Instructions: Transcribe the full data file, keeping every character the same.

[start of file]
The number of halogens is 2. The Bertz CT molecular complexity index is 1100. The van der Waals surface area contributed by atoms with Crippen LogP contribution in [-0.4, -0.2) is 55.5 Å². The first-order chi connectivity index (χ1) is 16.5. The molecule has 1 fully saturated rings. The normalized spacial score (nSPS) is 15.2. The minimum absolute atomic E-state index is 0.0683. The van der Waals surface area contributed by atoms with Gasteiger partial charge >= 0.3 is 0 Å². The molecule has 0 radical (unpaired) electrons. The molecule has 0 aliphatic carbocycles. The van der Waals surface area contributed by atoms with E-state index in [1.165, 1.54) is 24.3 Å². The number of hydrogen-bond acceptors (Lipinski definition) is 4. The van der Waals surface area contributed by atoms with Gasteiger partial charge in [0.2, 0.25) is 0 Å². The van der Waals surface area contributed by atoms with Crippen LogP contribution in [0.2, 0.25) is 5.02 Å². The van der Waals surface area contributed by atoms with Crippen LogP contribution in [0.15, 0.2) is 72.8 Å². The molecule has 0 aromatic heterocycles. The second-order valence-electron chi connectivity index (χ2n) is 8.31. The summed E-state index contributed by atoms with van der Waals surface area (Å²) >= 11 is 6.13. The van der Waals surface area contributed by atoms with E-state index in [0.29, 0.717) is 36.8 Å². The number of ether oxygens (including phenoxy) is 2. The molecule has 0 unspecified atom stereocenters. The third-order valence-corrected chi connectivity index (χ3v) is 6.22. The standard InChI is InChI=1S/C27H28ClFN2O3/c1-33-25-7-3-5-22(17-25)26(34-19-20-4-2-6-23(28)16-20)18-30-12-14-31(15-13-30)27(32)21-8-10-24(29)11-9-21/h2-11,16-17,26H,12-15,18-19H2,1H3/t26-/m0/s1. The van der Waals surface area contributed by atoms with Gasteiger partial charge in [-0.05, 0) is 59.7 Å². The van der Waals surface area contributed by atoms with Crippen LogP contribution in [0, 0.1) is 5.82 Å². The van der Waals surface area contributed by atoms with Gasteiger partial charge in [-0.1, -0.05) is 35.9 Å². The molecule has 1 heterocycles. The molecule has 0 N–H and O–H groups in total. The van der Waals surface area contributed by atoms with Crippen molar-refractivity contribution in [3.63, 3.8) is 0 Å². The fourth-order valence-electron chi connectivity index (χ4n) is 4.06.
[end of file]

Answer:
The number of halogens is 2. The Bertz CT molecular complexity index is 1100. The van der Waals surface area contributed by atoms with Crippen LogP contribution in [-0.4, -0.2) is 55.5 Å². The first-order chi connectivity index (χ1) is 16.5. The molecule has 1 fully saturated rings. The normalized spacial score (nSPS) is 15.2. The minimum absolute atomic E-state index is 0.0683. The van der Waals surface area contributed by atoms with Gasteiger partial charge >= 0.3 is 0 Å². The molecule has 0 radical (unpaired) electrons. The molecule has 0 aliphatic carbocycles. The van der Waals surface area contributed by atoms with E-state index in [1.165, 1.54) is 24.3 Å². The number of hydrogen-bond acceptors (Lipinski definition) is 4. The van der Waals surface area contributed by atoms with Gasteiger partial charge in [0.2, 0.25) is 0 Å². The van der Waals surface area contributed by atoms with Crippen LogP contribution in [0.2, 0.25) is 5.02 Å². The van der Waals surface area contributed by atoms with Crippen LogP contribution in [0.15, 0.2) is 72.8 Å². The molecule has 0 aromatic heterocycles. The second-order valence-electron chi connectivity index (χ2n) is 8.31. The summed E-state index contributed by atoms with van der Waals surface area (Å²) >= 11 is 6.13. The van der Waals surface area contributed by atoms with E-state index in [0.29, 0.717) is 36.8 Å². The number of ether oxygens (including phenoxy) is 2. The molecule has 0 unspecified atom stereocenters. The third-order valence-corrected chi connectivity index (χ3v) is 6.22. The standard InChI is InChI=1S/C27H28ClFN2O3/c1-33-25-7-3-5-22(17-25)26(34-19-20-4-2-6-23(28)16-20)18-30-12-14-31(15-13-30)27(32)21-8-10-24(29)11-9-21/h2-11,16-17,26H,12-15,18-19H2,1H3/t26-/m0/s1. The van der Waals surface area contributed by atoms with Gasteiger partial charge in [-0.05, 0) is 59.7 Å². The van der Waals surface area contributed by atoms with Crippen LogP contribution in [0, 0.1) is 5.82 Å². The van der Waals surface area contributed by atoms with Gasteiger partial charge in [-0.1, -0.05) is 35.9 Å². The molecule has 1 heterocycles. The molecule has 0 N–H and O–H groups in total. The van der Waals surface area contributed by atoms with Crippen molar-refractivity contribution in [3.63, 3.8) is 0 Å². The fourth-order valence-electron chi connectivity index (χ4n) is 4.06.